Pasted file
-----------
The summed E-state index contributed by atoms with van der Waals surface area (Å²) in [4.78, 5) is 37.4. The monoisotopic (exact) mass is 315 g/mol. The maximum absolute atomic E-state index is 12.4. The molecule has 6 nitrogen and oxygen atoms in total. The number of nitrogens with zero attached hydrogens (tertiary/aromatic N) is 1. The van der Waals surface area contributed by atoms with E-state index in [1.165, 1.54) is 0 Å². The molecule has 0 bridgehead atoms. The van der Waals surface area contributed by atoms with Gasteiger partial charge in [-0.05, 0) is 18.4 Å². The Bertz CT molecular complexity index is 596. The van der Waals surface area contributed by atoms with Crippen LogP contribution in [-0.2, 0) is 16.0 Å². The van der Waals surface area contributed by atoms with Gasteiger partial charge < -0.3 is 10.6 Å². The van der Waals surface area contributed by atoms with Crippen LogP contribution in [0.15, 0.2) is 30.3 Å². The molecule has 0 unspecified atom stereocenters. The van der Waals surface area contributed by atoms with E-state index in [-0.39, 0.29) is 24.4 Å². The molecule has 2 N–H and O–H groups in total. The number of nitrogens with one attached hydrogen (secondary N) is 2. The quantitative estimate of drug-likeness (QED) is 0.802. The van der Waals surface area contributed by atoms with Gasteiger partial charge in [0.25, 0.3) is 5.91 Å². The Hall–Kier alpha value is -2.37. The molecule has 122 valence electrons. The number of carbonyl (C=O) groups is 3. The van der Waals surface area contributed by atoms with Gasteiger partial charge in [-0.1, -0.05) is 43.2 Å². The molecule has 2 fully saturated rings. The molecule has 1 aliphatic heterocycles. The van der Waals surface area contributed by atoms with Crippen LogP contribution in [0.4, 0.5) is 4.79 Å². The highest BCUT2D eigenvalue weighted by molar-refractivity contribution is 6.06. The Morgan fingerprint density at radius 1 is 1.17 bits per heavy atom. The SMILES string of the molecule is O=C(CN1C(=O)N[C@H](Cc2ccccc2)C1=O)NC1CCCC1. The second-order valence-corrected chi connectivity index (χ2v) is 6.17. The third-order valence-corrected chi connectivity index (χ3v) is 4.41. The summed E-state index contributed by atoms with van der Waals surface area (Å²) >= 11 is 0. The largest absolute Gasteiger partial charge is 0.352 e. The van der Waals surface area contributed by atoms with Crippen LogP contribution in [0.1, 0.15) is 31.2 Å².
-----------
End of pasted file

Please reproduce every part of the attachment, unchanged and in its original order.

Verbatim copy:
The summed E-state index contributed by atoms with van der Waals surface area (Å²) in [4.78, 5) is 37.4. The monoisotopic (exact) mass is 315 g/mol. The maximum absolute atomic E-state index is 12.4. The molecule has 6 nitrogen and oxygen atoms in total. The number of nitrogens with zero attached hydrogens (tertiary/aromatic N) is 1. The van der Waals surface area contributed by atoms with E-state index in [1.165, 1.54) is 0 Å². The molecule has 0 bridgehead atoms. The van der Waals surface area contributed by atoms with Gasteiger partial charge in [-0.05, 0) is 18.4 Å². The Bertz CT molecular complexity index is 596. The van der Waals surface area contributed by atoms with Crippen LogP contribution in [-0.2, 0) is 16.0 Å². The van der Waals surface area contributed by atoms with Gasteiger partial charge < -0.3 is 10.6 Å². The van der Waals surface area contributed by atoms with Crippen LogP contribution in [0.15, 0.2) is 30.3 Å². The molecule has 0 unspecified atom stereocenters. The van der Waals surface area contributed by atoms with E-state index in [-0.39, 0.29) is 24.4 Å². The molecule has 2 N–H and O–H groups in total. The number of nitrogens with one attached hydrogen (secondary N) is 2. The quantitative estimate of drug-likeness (QED) is 0.802. The van der Waals surface area contributed by atoms with Gasteiger partial charge in [0.25, 0.3) is 5.91 Å². The Hall–Kier alpha value is -2.37. The molecule has 122 valence electrons. The number of carbonyl (C=O) groups is 3. The van der Waals surface area contributed by atoms with Gasteiger partial charge in [-0.1, -0.05) is 43.2 Å². The molecule has 2 fully saturated rings. The molecule has 1 aliphatic heterocycles. The van der Waals surface area contributed by atoms with Crippen LogP contribution in [0.4, 0.5) is 4.79 Å². The highest BCUT2D eigenvalue weighted by molar-refractivity contribution is 6.06. The Morgan fingerprint density at radius 1 is 1.17 bits per heavy atom. The SMILES string of the molecule is O=C(CN1C(=O)N[C@H](Cc2ccccc2)C1=O)NC1CCCC1. The second-order valence-corrected chi connectivity index (χ2v) is 6.17. The third-order valence-corrected chi connectivity index (χ3v) is 4.41. The summed E-state index contributed by atoms with van der Waals surface area (Å²) >= 11 is 0. The largest absolute Gasteiger partial charge is 0.352 e. The van der Waals surface area contributed by atoms with Crippen LogP contribution in [0.1, 0.15) is 31.2 Å².